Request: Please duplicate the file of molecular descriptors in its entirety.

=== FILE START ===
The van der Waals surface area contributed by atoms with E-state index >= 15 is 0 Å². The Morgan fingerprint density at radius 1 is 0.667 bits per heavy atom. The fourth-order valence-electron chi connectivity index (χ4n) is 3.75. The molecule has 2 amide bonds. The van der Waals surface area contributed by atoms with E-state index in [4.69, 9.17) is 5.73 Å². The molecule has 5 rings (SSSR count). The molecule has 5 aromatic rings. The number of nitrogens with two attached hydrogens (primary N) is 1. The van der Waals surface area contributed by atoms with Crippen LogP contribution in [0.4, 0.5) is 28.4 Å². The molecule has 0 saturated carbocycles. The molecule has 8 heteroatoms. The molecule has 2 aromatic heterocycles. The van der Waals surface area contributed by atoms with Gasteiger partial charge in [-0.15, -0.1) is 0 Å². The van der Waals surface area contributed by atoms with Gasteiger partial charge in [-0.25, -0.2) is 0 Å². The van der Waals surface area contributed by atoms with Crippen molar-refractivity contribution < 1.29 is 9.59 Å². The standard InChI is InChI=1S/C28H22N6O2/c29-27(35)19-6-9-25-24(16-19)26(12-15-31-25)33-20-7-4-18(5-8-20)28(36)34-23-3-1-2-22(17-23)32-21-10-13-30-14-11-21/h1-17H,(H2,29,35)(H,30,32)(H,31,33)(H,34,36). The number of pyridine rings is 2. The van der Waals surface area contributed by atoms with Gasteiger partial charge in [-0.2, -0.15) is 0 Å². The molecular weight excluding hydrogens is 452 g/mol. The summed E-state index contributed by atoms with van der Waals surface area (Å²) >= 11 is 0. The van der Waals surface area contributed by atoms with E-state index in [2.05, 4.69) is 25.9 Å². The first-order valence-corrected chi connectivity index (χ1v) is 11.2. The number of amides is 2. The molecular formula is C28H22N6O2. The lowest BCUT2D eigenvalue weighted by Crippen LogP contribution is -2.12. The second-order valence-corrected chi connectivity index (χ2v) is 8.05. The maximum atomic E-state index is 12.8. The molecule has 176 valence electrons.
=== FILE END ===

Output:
The van der Waals surface area contributed by atoms with E-state index >= 15 is 0 Å². The Morgan fingerprint density at radius 1 is 0.667 bits per heavy atom. The fourth-order valence-electron chi connectivity index (χ4n) is 3.75. The molecule has 2 amide bonds. The van der Waals surface area contributed by atoms with E-state index in [4.69, 9.17) is 5.73 Å². The molecule has 5 rings (SSSR count). The molecule has 5 aromatic rings. The number of nitrogens with two attached hydrogens (primary N) is 1. The van der Waals surface area contributed by atoms with Crippen LogP contribution in [0.4, 0.5) is 28.4 Å². The molecule has 0 saturated carbocycles. The molecule has 8 heteroatoms. The molecule has 2 aromatic heterocycles. The van der Waals surface area contributed by atoms with Gasteiger partial charge in [-0.15, -0.1) is 0 Å². The van der Waals surface area contributed by atoms with Gasteiger partial charge in [-0.25, -0.2) is 0 Å². The van der Waals surface area contributed by atoms with Crippen molar-refractivity contribution < 1.29 is 9.59 Å². The standard InChI is InChI=1S/C28H22N6O2/c29-27(35)19-6-9-25-24(16-19)26(12-15-31-25)33-20-7-4-18(5-8-20)28(36)34-23-3-1-2-22(17-23)32-21-10-13-30-14-11-21/h1-17H,(H2,29,35)(H,30,32)(H,31,33)(H,34,36). The number of pyridine rings is 2. The van der Waals surface area contributed by atoms with Gasteiger partial charge in [-0.2, -0.15) is 0 Å². The molecular weight excluding hydrogens is 452 g/mol. The summed E-state index contributed by atoms with van der Waals surface area (Å²) >= 11 is 0. The van der Waals surface area contributed by atoms with E-state index in [2.05, 4.69) is 25.9 Å². The first-order valence-corrected chi connectivity index (χ1v) is 11.2. The number of amides is 2. The molecular formula is C28H22N6O2. The lowest BCUT2D eigenvalue weighted by Crippen LogP contribution is -2.12. The second-order valence-corrected chi connectivity index (χ2v) is 8.05. The maximum atomic E-state index is 12.8. The molecule has 176 valence electrons.